This consumerization of the business purchasing process is leaving its marks on suppliers. No fewer than 84% of B2B providers now consider it their top external threat (Episerver, 2019). This also translates to the delivery of goods. Shipments become more fragmented and smaller, which increases your dependence on parcel carriers.

inbound logistics chart

Source – Inbound Logistics, 2019

Although cutting transport costs continues to lead the list of shipping challenges, we see that the rise of e-commerce has become the number two challenge for today’s shippers. Closely followed by improving customer service. With the knowledge gained  from B2C e-commerce, we are likely to see the following delivery services become increasingly important in the B2B space:

Choice of multiple delivery options

In a business environment  there is usually  someone available to receive a shipment during business hours. However, this does not mean that one-size-fits-all shipping is sufficient. One customer might be willing to wait longer, at lower delivery costs. Another might need his delivery today. To meet this varying demand, offering a wide range of delivery options and delivery speeds is crucial; from same-day delivery for the most time-critical shipments to Economy-options for slower deliveries. You might be able to offer these via a single delivery partner, but due to ongoing carrier specialization, a mix of carriers is becoming more common and preferable.

Full transparency of shipping costs

Just like consumers, business buyers do not like to be surprised. By offering maximum transparency about delivery costs, including any handling fees and costs for customs clearance, you prevent uncertainty and significantly improve customer experience.

Real-time Track & Trace Insight & Updates

The need for transparency remains once the shipment is in the hands of the carrier. By proactively informing receivers about the status of their shipments, especially in the event of any delays or exceptions, you will optimally meet this need. Moreover, you keep control over the customer experience and prevent customers from contacting you or your carriers in frustration.

Localization of delivery options

With e-commerce, you can theoretically sell anywhere in the world, provided you can also deliver. In B2C e-commerce, we are currently seeing that retailers localize their delivery offerings, combining major carriers such as DHL, FedEx and UPS with local specialists. This isn’t just for cost saving reasons. Local carriers typically meet the demand of end customers in a particular geography better.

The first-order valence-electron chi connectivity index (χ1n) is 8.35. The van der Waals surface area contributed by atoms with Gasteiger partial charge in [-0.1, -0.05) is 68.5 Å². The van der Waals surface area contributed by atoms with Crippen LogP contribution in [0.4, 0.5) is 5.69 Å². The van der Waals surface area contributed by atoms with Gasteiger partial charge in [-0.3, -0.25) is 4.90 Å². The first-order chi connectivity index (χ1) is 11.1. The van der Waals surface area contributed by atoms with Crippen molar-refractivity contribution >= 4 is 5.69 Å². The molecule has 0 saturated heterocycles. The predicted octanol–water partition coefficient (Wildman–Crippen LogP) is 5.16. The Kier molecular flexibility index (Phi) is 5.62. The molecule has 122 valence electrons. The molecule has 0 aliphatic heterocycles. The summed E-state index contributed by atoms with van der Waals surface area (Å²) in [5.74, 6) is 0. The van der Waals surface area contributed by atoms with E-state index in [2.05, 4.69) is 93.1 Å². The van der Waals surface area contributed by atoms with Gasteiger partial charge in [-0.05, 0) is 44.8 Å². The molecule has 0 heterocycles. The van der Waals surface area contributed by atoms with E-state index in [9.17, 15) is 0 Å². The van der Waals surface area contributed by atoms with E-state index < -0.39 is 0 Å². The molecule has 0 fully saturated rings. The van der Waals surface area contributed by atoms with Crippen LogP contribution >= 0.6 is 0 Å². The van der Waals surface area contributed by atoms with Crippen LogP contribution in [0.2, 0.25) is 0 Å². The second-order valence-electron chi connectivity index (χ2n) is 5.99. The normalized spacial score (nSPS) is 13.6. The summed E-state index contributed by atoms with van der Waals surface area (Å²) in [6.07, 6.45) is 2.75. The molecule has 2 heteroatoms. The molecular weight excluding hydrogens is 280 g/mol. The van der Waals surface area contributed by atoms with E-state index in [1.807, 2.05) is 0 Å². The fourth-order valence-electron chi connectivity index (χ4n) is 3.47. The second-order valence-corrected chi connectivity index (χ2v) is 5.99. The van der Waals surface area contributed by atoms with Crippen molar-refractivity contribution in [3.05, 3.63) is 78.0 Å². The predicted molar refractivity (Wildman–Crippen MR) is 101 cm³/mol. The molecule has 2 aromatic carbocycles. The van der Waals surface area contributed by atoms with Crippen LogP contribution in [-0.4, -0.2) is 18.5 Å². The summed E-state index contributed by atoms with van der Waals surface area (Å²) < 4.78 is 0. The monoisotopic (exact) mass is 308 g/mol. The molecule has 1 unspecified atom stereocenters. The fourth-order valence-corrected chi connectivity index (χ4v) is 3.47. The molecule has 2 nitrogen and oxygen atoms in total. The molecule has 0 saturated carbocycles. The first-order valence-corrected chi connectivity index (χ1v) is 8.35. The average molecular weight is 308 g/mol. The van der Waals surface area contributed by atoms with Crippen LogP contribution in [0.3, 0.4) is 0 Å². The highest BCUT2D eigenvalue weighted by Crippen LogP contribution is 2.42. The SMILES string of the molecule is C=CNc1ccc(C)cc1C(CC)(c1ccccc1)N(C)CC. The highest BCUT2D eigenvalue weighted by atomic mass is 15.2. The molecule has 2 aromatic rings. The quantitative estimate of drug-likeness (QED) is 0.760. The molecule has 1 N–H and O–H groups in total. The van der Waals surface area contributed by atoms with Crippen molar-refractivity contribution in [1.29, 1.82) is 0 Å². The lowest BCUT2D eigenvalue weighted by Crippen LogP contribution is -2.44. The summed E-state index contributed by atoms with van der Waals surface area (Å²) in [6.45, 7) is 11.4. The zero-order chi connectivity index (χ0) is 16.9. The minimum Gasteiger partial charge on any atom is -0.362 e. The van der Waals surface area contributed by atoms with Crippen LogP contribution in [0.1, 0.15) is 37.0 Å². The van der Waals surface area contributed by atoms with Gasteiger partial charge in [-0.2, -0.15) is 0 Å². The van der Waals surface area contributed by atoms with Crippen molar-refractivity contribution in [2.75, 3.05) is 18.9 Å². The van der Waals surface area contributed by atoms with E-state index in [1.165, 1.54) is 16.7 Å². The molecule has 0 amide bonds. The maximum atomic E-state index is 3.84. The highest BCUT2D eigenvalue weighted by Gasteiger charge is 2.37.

More shipping locations

Affordable, but fast, delivery is definitely at the top of the customer wish list. As a result, the distance between shippers and end customers is reducing. It shows in the opening of several, smaller shipping locations as a replacement or extension of traditional mega warehouses. Ship-from-store is the ultimate example of this trend. Omnichannel retailers use their store locations for the fulfillment of online orders, making even same-hour deliveries feasible. But this trend is also visible in the manufacturing space. Aided by the rise of 3D printing and robotics, production is shifting to decentralized locations, increasing the number of shipping locations in manufacturing.

How do you respond to this as a manufacturer?

The major logistical change that successful e-commerce parties, both B2C and B2B, bring about is the shift from push to pull. Where previously the supplier dictated delivery conditions, it is now the customer who determines where, when and by whom goods are delivered.

Partly due to this development, successful manufacturers are now saying goodbye to their efficient, but very rigid, supply chains. To meet the needs of the new generation of business buyers, flexibility is the new adage. By building in flexibility at tactical places in your supply chain, you prepare yourself for the rapidly changing and the wide array of wishes of all your customers. Take look at your supply chain through the eyes of customer experience and ask yourself – what would I think of this as a consumer? The answer might hold the future of your manufacturing business.

Want to know more about logistics trends in manufacturing?

get the white paper: 7 logistics trends that will change the manufacturing industry in 2020Download the white paper “The 7 logistics trends that will radically change the manufacturing industry in 2020”. In this white paper, we cover the logistical trends that every manufacturer must know to remain competitive in our dynamic market.